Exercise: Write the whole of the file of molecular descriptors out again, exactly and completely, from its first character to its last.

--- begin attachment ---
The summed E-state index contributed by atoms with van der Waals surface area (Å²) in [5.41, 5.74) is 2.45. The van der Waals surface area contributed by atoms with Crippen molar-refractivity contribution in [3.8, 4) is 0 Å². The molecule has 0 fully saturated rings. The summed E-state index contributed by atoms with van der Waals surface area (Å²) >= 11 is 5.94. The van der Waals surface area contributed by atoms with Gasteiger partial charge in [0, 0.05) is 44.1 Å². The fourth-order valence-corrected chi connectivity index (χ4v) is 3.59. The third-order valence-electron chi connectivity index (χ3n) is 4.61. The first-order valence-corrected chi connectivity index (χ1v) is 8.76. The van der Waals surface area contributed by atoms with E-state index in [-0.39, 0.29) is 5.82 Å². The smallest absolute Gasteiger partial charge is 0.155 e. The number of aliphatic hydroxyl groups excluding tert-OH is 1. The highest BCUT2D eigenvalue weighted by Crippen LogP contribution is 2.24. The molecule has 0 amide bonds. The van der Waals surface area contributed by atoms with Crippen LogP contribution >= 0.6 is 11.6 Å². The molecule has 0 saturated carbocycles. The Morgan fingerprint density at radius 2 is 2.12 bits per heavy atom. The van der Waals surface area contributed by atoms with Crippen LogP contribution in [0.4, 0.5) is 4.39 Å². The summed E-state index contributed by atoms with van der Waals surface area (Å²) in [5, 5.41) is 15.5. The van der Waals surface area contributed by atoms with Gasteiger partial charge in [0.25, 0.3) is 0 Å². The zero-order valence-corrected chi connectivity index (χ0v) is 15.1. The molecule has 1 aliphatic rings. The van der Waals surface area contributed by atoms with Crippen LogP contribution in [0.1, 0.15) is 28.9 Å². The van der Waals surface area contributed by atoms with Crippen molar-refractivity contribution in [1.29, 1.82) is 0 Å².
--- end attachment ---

The summed E-state index contributed by atoms with van der Waals surface area (Å²) in [5.41, 5.74) is 2.45. The van der Waals surface area contributed by atoms with Crippen molar-refractivity contribution in [3.8, 4) is 0 Å². The molecule has 0 fully saturated rings. The summed E-state index contributed by atoms with van der Waals surface area (Å²) >= 11 is 5.94. The van der Waals surface area contributed by atoms with Gasteiger partial charge in [0, 0.05) is 44.1 Å². The fourth-order valence-corrected chi connectivity index (χ4v) is 3.59. The third-order valence-electron chi connectivity index (χ3n) is 4.61. The first-order valence-corrected chi connectivity index (χ1v) is 8.76. The van der Waals surface area contributed by atoms with E-state index in [-0.39, 0.29) is 5.82 Å². The smallest absolute Gasteiger partial charge is 0.155 e. The number of aliphatic hydroxyl groups excluding tert-OH is 1. The highest BCUT2D eigenvalue weighted by Crippen LogP contribution is 2.24. The molecule has 0 amide bonds. The van der Waals surface area contributed by atoms with Crippen LogP contribution >= 0.6 is 11.6 Å². The molecule has 0 saturated carbocycles. The Morgan fingerprint density at radius 2 is 2.12 bits per heavy atom. The van der Waals surface area contributed by atoms with Crippen LogP contribution in [0.4, 0.5) is 4.39 Å². The summed E-state index contributed by atoms with van der Waals surface area (Å²) in [5, 5.41) is 15.5. The van der Waals surface area contributed by atoms with Gasteiger partial charge in [0.25, 0.3) is 0 Å². The zero-order valence-corrected chi connectivity index (χ0v) is 15.1. The molecule has 1 aliphatic rings. The van der Waals surface area contributed by atoms with Crippen LogP contribution in [0.1, 0.15) is 28.9 Å². The van der Waals surface area contributed by atoms with Crippen molar-refractivity contribution in [1.29, 1.82) is 0 Å².